Something that makes sense to almost everybody is taking things slowly and starting small. If this is your first garden, start small and with a few easy plants to get your feet wet and build your confidence. Then next year, add a few more easy-intermediate level plants, and so on and so forth. Expect bumps in the road, too, as the seasons change. Plants are more resilient than we give them credit for, but more often than not we love them to death, literally. And usually, it’s with too much water. For plants, it can be the silent killer. Simply remember to check your garden daily for moisture needs and if any pesky little pests have appeared. Believe it or not, herbs would actually be much easier to start with for first-time gardeners. Mint is a fantastic example as to will run wild with very little care at all.

 

As you go just remember to enjoy yourself and your plants. It’s a given that success won’t happen in the blink of an eye but gardening can be a very meditative, therapeutic and stress-relieving process. If you let it.

 

Curious About Your Home’s Value?


Homeowners are often surprised when they receive their annual statements from the local tax appraiser’s office. Often the assessed value of their home is very different than what they believe the property is worth. Now’s a great time to take a look at the difference between two common real estate terms: “Assessed Value” and “Market Value.”

 

  • The Assessed Value is the dollar value assigned to a property by a public tax assessor for the purposes of measuring applicable taxes. The number is very often a point of contention with homeowners, who may believe it to be too high or too low. The Assessed Value does not offer a shortcut to a home’s Market Value.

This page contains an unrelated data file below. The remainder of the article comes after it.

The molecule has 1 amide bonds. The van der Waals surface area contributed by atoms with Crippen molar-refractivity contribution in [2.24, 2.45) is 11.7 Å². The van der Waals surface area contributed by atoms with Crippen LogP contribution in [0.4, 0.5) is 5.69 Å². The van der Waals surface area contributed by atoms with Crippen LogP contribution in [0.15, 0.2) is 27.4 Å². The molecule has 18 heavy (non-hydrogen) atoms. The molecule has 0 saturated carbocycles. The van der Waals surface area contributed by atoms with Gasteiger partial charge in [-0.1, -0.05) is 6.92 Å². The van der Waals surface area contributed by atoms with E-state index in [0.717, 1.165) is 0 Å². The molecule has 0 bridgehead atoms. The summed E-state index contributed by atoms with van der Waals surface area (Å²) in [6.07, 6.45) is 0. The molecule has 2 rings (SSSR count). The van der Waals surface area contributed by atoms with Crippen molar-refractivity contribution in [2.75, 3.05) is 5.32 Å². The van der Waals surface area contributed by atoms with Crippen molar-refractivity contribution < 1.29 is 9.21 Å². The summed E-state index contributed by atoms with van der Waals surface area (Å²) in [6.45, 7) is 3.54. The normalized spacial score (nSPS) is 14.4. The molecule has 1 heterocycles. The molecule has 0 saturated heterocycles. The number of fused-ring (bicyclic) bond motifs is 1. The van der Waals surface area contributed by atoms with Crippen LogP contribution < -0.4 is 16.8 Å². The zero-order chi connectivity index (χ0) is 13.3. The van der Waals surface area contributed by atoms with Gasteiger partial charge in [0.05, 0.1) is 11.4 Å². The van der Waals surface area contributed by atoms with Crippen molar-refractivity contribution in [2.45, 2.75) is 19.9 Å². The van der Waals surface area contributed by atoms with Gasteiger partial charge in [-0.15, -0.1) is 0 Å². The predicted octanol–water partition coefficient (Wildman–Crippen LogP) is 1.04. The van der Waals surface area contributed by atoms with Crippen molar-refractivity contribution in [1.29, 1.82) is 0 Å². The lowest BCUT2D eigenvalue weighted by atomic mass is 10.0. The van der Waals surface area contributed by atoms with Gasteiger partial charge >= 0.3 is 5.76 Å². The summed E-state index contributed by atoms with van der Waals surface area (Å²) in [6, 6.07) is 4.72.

• The Market Value is the highest estimated price a property will bring in a reasonable amount of time if exposed for sale on the open market. Market Value is influenced by such factors as homes that recently sold in the area, the location of the property, the home’s amenities, and the condition of the property. Of course, Market Value is also influenced by the current economy.

 

Knowing the difference between Assessed Value and Market Value is great. But even better is knowing what your property is worth in today’s fast-paced North Texas housing market. To get started, contact a Williams Trew Associate today. To find the right agent for your real estate needs, visit us at williamstrew.com 

13 Ways to Add Value to Your Home


Whether you’re selling now, planning to sell in the future, or just want peace of mind, there are always steps you can take to increase the value of your home. Here is a list of items that will attract buyers and make the place you call home even more special.

Home Office – The growth of technology has made it possible for people to work from their homes more often. By updating your current home office or designating a space to create one, you show your home’s full potential.